People have the natural tendency to shrug things off especially when it comes to their health. Those sudden bouts of dizziness will just be attributed to lack of sleep. That bloated feeling will just be chalked up to the heavy lunch eaten.
Symptoms are the body’s way of telling us that something is wrong. However, if we don’t know how to read them or if we consistently push them aside there is a big chance that a simple condition can escalate into something worse just because we turned a deaf ear to the warning signs. By the time we address the issue it has become a little more complicated to treat when we could have nipped it in the bud sooner if we only listened to our bodies.
Such can be the case for ovarian cysts. Most of them are harmless, but if persistent symptoms are ignored, then these can sometimes lead to ovarian tumors or worse, ovarian cancer.
Here are some red flags to watch out for regarding ovarian cyst. Also included are its complications and how the causes are diagnosed.
What are the symptoms?
Oftentimes, ovarian cysts have no symptoms or have a few barely noticeable ones. They come and go without women realizing that they were there in the first place. Women will only find out that they have one during a visit to the doctor for a routine medical checkup or if it seen by chance during an ultrasound performed for a different purpose. However, if the cyst has grown in to a large size, symptoms may arise as a result of pressure or distortion of adjacent internal parts and organs.
Symptoms can also persist if they twist, bleed, or rupture.
Below are the common signs for different types of ovarian cysts:
Sporadic lower abdominal or pelvic pain, which may be severe, sudden, and sharp
- Changes in the menstrual cycle
- Abdominal bloating or swelling
- Sore breasts
- Long-term pelvic pain during menstruation that reach up to the lower back
- Painful intercourse
- Pain or pressure with urination or bowel movements
- Nausea and vomiting
- Vaginal pain or spotty bleeding from the vagina
Immediate medical attention will be required for severe symptoms that may indicate ovarian infection.
See the doctor at once when the following symptoms surface:
- Severe and sharp lower abdominal or pelvic pain
- Weakness, dizziness, or feeling faint, especially from standing
- Abnormally heavy or irregular menstruation
- Rapid breathing
- High or low blood pressure unrelated to medications
- Excessive thirst or urination
What are the complications?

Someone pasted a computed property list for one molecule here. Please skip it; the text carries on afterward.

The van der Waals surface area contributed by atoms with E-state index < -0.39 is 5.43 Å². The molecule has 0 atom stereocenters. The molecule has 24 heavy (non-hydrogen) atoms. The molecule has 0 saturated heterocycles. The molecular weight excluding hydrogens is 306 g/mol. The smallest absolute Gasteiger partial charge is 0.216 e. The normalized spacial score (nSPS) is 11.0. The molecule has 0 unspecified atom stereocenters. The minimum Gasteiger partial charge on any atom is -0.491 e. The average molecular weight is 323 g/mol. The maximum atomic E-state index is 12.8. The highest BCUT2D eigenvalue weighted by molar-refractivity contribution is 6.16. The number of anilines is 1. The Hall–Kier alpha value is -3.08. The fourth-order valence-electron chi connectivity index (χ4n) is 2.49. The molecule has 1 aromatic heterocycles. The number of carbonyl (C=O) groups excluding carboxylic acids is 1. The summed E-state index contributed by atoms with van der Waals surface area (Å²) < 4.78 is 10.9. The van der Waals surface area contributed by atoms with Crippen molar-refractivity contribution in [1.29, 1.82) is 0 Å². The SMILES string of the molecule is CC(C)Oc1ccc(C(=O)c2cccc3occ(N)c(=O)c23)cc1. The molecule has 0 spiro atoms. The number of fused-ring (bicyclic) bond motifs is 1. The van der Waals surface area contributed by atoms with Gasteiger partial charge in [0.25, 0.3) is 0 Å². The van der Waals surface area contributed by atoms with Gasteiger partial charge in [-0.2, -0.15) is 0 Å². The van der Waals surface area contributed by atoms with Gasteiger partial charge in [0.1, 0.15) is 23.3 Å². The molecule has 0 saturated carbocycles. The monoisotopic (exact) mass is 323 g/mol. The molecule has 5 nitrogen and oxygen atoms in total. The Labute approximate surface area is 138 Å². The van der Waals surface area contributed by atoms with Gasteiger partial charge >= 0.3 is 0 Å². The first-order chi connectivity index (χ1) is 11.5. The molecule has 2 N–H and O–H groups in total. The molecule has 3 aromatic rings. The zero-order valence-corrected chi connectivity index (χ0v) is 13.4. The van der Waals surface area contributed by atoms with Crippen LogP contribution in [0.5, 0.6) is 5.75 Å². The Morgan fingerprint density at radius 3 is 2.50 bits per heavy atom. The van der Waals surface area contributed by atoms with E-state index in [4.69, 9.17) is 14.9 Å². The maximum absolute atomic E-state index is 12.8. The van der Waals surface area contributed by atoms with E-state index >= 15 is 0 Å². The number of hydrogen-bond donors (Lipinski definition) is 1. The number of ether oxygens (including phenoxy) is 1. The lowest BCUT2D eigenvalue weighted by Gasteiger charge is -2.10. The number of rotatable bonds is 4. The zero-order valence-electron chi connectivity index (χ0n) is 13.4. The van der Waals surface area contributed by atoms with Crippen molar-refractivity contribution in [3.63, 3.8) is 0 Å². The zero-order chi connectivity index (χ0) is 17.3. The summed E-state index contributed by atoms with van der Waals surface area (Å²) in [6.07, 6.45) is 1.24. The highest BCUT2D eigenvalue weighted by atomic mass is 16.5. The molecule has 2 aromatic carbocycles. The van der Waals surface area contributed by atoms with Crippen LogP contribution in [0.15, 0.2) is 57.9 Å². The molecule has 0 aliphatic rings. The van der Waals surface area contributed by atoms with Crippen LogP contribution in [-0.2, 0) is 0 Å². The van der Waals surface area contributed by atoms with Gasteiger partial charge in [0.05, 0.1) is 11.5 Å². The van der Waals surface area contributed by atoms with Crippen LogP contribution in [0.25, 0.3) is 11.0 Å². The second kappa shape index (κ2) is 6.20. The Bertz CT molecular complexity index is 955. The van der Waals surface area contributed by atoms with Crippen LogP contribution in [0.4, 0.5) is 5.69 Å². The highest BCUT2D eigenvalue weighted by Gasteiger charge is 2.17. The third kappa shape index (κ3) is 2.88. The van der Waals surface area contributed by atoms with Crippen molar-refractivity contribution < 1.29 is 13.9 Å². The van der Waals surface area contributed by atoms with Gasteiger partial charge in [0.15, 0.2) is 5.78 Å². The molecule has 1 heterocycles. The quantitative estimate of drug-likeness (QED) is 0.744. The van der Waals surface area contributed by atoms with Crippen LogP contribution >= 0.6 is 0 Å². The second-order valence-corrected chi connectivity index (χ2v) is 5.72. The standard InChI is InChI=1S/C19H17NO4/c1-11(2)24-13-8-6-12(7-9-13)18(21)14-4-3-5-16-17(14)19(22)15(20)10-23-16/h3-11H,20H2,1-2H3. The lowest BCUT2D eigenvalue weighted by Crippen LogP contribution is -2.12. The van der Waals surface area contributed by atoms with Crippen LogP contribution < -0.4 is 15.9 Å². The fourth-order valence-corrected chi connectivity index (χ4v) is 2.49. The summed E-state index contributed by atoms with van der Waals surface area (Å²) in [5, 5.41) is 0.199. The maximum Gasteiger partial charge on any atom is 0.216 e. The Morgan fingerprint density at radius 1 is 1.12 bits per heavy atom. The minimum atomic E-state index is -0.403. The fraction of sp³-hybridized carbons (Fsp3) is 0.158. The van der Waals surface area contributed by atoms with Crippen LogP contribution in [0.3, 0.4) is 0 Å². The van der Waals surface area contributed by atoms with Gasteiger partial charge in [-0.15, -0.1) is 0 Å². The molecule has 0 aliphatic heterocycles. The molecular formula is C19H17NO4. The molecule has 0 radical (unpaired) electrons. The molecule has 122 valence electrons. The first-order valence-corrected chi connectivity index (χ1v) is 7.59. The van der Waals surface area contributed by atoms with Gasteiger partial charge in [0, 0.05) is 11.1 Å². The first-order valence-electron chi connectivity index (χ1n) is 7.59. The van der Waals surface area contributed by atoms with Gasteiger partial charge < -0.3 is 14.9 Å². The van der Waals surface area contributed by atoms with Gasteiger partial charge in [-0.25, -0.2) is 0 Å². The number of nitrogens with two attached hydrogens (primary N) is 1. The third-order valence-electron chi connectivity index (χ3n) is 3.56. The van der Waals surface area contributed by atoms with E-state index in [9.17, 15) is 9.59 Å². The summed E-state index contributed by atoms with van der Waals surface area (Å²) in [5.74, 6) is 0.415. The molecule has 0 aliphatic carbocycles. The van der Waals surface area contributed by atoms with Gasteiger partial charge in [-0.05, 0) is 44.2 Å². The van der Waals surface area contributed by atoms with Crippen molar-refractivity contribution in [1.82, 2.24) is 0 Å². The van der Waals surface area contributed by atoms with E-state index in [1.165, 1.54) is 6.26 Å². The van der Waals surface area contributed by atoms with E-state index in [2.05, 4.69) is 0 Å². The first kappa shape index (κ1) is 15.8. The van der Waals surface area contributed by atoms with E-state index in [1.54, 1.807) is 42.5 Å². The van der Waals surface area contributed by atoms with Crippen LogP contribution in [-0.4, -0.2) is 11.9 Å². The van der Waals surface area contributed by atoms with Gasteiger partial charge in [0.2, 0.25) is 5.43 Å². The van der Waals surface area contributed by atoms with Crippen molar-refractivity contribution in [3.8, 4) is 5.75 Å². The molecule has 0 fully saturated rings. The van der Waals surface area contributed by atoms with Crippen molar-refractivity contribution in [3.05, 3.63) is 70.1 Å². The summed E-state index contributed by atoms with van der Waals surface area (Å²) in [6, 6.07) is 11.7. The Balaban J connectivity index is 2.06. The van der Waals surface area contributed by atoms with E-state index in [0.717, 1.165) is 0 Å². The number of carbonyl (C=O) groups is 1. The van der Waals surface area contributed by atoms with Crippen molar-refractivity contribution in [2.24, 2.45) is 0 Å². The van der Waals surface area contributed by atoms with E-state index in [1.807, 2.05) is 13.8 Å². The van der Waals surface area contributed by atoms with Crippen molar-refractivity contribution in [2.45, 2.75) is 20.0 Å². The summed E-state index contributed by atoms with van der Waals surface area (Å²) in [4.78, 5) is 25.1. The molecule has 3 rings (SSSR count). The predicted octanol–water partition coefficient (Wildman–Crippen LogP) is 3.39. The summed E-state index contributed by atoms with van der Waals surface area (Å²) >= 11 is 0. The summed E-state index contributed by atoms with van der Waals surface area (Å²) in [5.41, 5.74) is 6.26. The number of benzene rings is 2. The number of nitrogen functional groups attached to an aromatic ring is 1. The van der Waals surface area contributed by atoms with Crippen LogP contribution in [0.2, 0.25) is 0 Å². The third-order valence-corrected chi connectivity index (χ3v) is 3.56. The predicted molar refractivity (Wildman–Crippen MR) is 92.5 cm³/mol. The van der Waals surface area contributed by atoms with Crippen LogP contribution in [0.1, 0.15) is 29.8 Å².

If not immediately and properly addressed, complications of ovarian cyst can be severe. The most common and most dangerous of these is torsion. This is when a large cyst causes an ovary to twist or move from its original position in the pelvis. Blood supply to the ovary is cut off and can cause damage or death to the ovarian tissue if not treated. Symptoms of ovarian cyst torsion include extreme one-sided stomach pain that can be felt up to the feet.
Another complication is bleeding or rupture of the cyst. The dominant symptom of this is strong pain located in the abdomen where the cyst is. Other signs are nausea, vomiting, and fever. This complication increases the risk of infection and can be life-threatening if left untreated.
Any complication of the ovarian cyst can be followed by infection. When left undetected or is poorly diagnosed, it can lead to death due to septicemia.
How is ovarian cyst diagnosed?’
Since most ovarian cysts show no signs and symptoms, these often go undetected. During a routine pelvic exam, the doctor may notice swelling of one of the ovaries and may order some tests to verify.
In determining a diagnosis, doctors need to know the shape of the cyst, its size, and its composition – is it filled with solid, fluid, or both?
An ultrasound is often done first. Laparoscopy, where a thin, lighted instrument is inserted into the abdomen through a small incision can also be done. This allows the doctor to spot an ovarian cyst and remove it right there and then. He may also conduct an MRI.
Blood tests to indicate whether there are high levels of protein CA125 can also be administered as this can mean that the patient has ovarian cancer. Even a pregnancy test can supply clues regarding the type of ovarian cyst the patient has.
If you feel that you have the symptoms mentioned above and you wish to know more about ovarian cyst and how to address it, read the Ovarian Cyst Miracle by Carol Foster. Take that step to be proactive about your health because attending to symptoms early can become a lifesaver.